How to Manage Your Time

I. Where Does Your Time Go?

  • To begin managing your time you first need a clearer idea of how you now use your time.. The attached Personal Time Survey will help you to estimate how much time you currently spend in typical activities.
  • To get a more accurate estimate, you might keep track of how you spend your time for a week. This will help you get a better idea of how much time youíll need and will also help you identify your time wasters. But for now complete the Personal Time Survey (attached) to get an estimate.
    1. Identify profitable and unprofitable time.
    2. Spend a week accounting for your time. Record how you use your time.
  • Minimize your time commitments.
    1. Don't take on more work than you can handle.
    2. Limit your activities to those that fit with your personal goals and your established daily agenda.

II. How To Prioritize

  • Sort out what needs to be done now from what can wait until later.
    1. Not everything needs to be done today. However, don't set aside urgent matters.
    2. Write out a list of priorities.
  • Cut down on time-wasting activities.
    1. We create many of our time problems.
  • Be ruthless about distractions.
    1. Be assertive with people and things that intrude upon your personal time.
  • Locate information in a hurry.
    1. Studies show that searching for and handling information can occupy 20% of a persons time.
  • Build a time control plan that fits your job and your own unique personality.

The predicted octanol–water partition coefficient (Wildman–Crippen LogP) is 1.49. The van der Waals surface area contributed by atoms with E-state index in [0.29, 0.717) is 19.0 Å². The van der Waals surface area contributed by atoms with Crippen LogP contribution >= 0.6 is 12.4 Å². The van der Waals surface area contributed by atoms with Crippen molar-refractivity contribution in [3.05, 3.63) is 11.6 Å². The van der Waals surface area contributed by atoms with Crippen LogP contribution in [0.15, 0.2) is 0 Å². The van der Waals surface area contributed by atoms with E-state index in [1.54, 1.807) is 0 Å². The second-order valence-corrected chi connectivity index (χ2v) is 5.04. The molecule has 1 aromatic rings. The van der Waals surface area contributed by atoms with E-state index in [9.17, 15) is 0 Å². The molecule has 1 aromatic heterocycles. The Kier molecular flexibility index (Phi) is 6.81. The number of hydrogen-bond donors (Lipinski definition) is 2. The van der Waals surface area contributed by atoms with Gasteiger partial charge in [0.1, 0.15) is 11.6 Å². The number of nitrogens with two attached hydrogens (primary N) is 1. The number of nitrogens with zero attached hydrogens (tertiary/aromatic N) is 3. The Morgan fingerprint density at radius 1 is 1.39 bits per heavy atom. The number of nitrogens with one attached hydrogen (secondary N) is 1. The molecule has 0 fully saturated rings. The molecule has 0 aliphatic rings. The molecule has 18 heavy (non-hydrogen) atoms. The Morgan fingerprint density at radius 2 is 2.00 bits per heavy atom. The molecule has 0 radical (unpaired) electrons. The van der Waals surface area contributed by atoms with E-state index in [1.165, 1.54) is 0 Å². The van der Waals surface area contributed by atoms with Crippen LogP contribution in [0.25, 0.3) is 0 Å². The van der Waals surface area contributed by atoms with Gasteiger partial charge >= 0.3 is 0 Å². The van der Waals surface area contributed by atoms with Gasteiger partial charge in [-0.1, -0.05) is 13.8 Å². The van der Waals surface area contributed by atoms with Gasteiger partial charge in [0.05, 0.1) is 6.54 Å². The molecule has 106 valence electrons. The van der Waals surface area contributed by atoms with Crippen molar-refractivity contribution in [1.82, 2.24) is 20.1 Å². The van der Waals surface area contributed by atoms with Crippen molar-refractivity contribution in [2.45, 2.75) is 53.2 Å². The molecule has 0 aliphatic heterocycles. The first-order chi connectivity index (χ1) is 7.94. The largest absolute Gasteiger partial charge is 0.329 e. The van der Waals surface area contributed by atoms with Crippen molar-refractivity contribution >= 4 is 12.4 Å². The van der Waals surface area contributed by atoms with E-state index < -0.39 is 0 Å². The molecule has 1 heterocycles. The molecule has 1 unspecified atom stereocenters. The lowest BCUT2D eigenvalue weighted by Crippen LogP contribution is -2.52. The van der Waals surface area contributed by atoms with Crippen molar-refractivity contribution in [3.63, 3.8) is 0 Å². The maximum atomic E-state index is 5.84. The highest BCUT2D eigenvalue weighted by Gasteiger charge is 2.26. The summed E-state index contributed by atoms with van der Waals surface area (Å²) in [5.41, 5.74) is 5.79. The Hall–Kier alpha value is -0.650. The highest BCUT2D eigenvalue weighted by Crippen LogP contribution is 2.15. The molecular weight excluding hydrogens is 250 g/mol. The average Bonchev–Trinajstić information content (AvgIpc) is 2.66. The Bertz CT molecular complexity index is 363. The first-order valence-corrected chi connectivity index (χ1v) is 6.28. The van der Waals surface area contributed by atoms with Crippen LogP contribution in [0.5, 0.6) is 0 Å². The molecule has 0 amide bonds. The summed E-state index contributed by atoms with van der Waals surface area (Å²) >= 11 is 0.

1. Make a daily agenda, check list, and a Master Schedule.

III. Making a Master Schedule

  • Block out exam times and any other fixed time commitments, such as work or organizational meetings.
  • Block out time for the basics of daily living, i.e., eating, sleeping, personal maintenance, and travel.
  • Plan and block out study time for each final test or paper. Some tips:
    1. Plan at least one hour blocks for study, and schedule large blocks of time for accomplishing major projects. Take breaks!
    2. Know your high energy and "down" times during the day and use them wisely.
  • Know that everything takes longer than you think it will.
  • Balance your activities -- schedule de-stressing times to allow yourself to unwind:
    1. Schedule reward times for using study time effectively.
    2. Schedule time for physical exercise and recreation.
    3. Schedule social activities, including time for just chatting.
  • Keep your schedule flexible! Many experts advise allowing two hours of unscheduled time in a twenty-four hour period.
  • Now review your schedule: Is it realistic? Can you stick to it?

IV. Making a To Do List

  • Before the beginning of each week, sit down and list all of the things you need to get done in the upcoming week.
  • Assign tasks to given days of the week if you have a tight schedule.
  • Consult your master schedule if assigning tasks to given days. Check your month calendar to plan ahead for large tasks.
    1. Prioritize tasks for each item on your list:
      1. Must get done,
      2. Should get done
      3. Could complete
  • Carry your To Do list with you during the day. Consult it when needed to make sure that you at least complete your "musts" during the course of the day.
  • Review your list at the end of the day. Reward yourself for tasks completed on schedule and make any adjustments needed during the rest of the week.

V. Break the Procrastination Habit.

  • The cycle usually is as follows:
    1. I'll start early this time - hopeful